On January 15, 1771, the legislature passed an act to establish Queen’s College in Charlotte.  The act stressed the urgent need for educational opportunities in what was at the time the “backcountry.”

However, the school, which was to be established under the auspices of the Presbyterian Church, was in conflict with royal authority and the Church of England.

Gov. William Tryon believed that the school’s charter would show his appreciation to the Presbyterians who aided him in the ongoing conflict with the Regulators. The British government determined that it would not be appropriate for the crown to approve a Scots-Irish institution that could perpetuate anti-royalist views in the colony, and the charter was revoked.

The trustees continued to apply for a charter and operated the school under the name of Queen’s Museum. During the Revolution, school trustees sympathized with the colonial cause and many future leaders, including William R. Davie and Andrew Jackson, were educated there. When independence was declared, the school became known as Liberty Hall Academy. It relocated to Salisbury in 1784.

The institution that we know today as Queens University of Charlotte was founded by Presbyterians in 1857.


Black Delegates Had Voice at 1868 Convention

This Day in North Carolina History - Sat, 01/14/2017 - 05:27

On January 14, 1868, a North Carolina constitutional convention, now known as the “Convention of 1868,” opened in Raleigh.

The convention was required by an act of Congress which ordered North Carolina to create a new state constitution. The General Assembly decided to hold a referendum in November 1867 to choose delegates to a constitutional convention to be held in early 1868.

An 1865 drawing of Parker Robbins in the collection of the N.C. Museum of History.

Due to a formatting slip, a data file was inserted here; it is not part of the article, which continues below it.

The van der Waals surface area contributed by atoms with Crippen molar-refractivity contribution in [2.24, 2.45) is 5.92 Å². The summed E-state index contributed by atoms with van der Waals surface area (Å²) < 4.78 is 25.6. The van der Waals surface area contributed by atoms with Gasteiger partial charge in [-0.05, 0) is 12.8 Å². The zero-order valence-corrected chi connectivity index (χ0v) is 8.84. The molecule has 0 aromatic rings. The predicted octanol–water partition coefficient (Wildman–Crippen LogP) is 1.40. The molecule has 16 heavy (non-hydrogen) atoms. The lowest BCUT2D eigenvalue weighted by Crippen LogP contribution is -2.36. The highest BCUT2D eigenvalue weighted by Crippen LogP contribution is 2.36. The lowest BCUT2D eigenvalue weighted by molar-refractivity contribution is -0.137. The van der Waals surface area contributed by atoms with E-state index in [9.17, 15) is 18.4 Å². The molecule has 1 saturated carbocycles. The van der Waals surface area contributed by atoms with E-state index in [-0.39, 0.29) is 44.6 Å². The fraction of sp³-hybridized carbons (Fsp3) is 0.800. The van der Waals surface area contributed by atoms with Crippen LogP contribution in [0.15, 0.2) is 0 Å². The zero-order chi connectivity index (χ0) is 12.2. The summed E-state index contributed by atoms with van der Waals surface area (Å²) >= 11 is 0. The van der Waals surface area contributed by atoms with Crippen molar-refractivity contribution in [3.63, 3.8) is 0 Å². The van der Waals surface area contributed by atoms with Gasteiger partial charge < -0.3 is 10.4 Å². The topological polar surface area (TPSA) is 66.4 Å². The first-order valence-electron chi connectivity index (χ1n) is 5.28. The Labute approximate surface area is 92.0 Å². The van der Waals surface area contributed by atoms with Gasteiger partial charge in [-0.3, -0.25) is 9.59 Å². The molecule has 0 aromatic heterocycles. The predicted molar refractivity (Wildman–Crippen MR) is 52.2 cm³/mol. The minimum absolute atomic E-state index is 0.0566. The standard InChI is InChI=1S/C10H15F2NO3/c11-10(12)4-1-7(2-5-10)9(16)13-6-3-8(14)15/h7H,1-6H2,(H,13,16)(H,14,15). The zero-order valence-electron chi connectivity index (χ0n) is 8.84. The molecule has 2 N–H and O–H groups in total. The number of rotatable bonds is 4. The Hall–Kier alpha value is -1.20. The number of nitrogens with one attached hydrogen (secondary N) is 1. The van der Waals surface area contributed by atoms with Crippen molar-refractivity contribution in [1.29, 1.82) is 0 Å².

Many former Confederate leaders had not yet taken an Oath of Allegiance to the United States and were not eligible to vote or serve. Chosen for the convention were 107 Republicans and 13 Democrats. The members of the first “Black Caucus” were all Republicans.

The participants of the Black Caucus were not legislators, exactly. But they came together at the State Capitol in January 1868 to take part in a very important process— to expand freedom for all.

The members of this first Black Caucus were: James Walker Hood; Parker Robbins; Henry Cherry; Bryant Lee; Wilson Carey; Clinton Pierson; John H. Williamson; Cuffie Mayo; Henry Eppes; W.T.J Hayes; John Hyman; Abraham Galloway and James H. Harris.

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Birthday of State’s Oldest Newspaper

This Day in North Carolina History - Fri, 01/13/2017 - 05:28

Edward Jones Hale, the Fayetteville Observer‘s first publisher. Image from the N.C. Museum of History

On January 13, 1825, the first issue of the Fayetteville Observer, the state’s oldest newspaper still in print, was published by Edward Jones Hale.  The issue announced the visit of the Marquis de Lafayette to the nation’s capital.  The newspaper actually dates back to 1816, when it was launched as a four-page weekly paper called the Carolina Observer under different ownership.

Hale was a strong political force and his influential paper had the largest circulation in the state by 1850. When General William T. Sherman entered Fayetteville in 1865, he ordered that the offices of the Observer, one of the principal Confederate newspapers, be burned. Hale had removed his important files prior to the fire, and when contacted about the destruction later, claimed that Sherman and his men “could not have paid him a higher compliment.”

The Fayetteville Observer became a daily paper in 1896. It was operated by the Hale family until 1919. After a few other ownership changes, the paper was purchased by a New York businessman, who formed the Fayetteville Publishing Company. Charles Robert Wilson became the publisher of the paper in its new and modern quarters in 1924.

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X-Ray Experiments at Davidson College

This Day in North Carolina History - Thu, 01/12/2017 - 05:27

The first X-ray taken at Davidson College. Image courtesy of the Davidson College Archives.

On January 12, 1896, three students at Davidson College experimented with x-rays.  On January 6, 1896, the Associated Press announced that German physicist Wilhelm Roentgen had discovered a new form of radiation. While experimenting with cathode rays, he discovered that mysterious “x”-rays passed through a variety of objects. He put his hand in front of the rays and saw the silhouette of his bones. At the time, many physics labs had equipment to duplicate the x-ray. Henry Louis Smith, a physics professor and future president at Davidson, was the first professional in North Carolina to work with x-rays.